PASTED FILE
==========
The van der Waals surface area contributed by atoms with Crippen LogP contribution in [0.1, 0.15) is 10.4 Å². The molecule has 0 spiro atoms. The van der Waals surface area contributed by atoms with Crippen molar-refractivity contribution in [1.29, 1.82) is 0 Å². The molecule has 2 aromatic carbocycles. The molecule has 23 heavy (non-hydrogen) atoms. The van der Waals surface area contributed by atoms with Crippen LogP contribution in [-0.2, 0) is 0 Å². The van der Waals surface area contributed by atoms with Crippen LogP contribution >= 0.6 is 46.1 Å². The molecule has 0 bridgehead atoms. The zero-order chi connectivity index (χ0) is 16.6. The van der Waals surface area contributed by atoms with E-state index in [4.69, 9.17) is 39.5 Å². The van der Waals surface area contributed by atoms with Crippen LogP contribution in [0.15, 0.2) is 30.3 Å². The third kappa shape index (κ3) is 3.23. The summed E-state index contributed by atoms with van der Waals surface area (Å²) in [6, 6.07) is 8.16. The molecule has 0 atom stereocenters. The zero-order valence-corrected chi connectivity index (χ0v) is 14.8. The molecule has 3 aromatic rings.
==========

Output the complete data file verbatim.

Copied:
The van der Waals surface area contributed by atoms with Crippen LogP contribution in [0.1, 0.15) is 10.4 Å². The molecule has 0 spiro atoms. The van der Waals surface area contributed by atoms with Crippen molar-refractivity contribution in [1.29, 1.82) is 0 Å². The molecule has 2 aromatic carbocycles. The molecule has 23 heavy (non-hydrogen) atoms. The van der Waals surface area contributed by atoms with Crippen LogP contribution in [-0.2, 0) is 0 Å². The van der Waals surface area contributed by atoms with Crippen LogP contribution >= 0.6 is 46.1 Å². The molecule has 0 bridgehead atoms. The zero-order chi connectivity index (χ0) is 16.6. The van der Waals surface area contributed by atoms with E-state index in [4.69, 9.17) is 39.5 Å². The van der Waals surface area contributed by atoms with Crippen LogP contribution in [0.15, 0.2) is 30.3 Å². The third kappa shape index (κ3) is 3.23. The summed E-state index contributed by atoms with van der Waals surface area (Å²) in [6, 6.07) is 8.16. The molecule has 0 atom stereocenters. The zero-order valence-corrected chi connectivity index (χ0v) is 14.8. The molecule has 3 aromatic rings.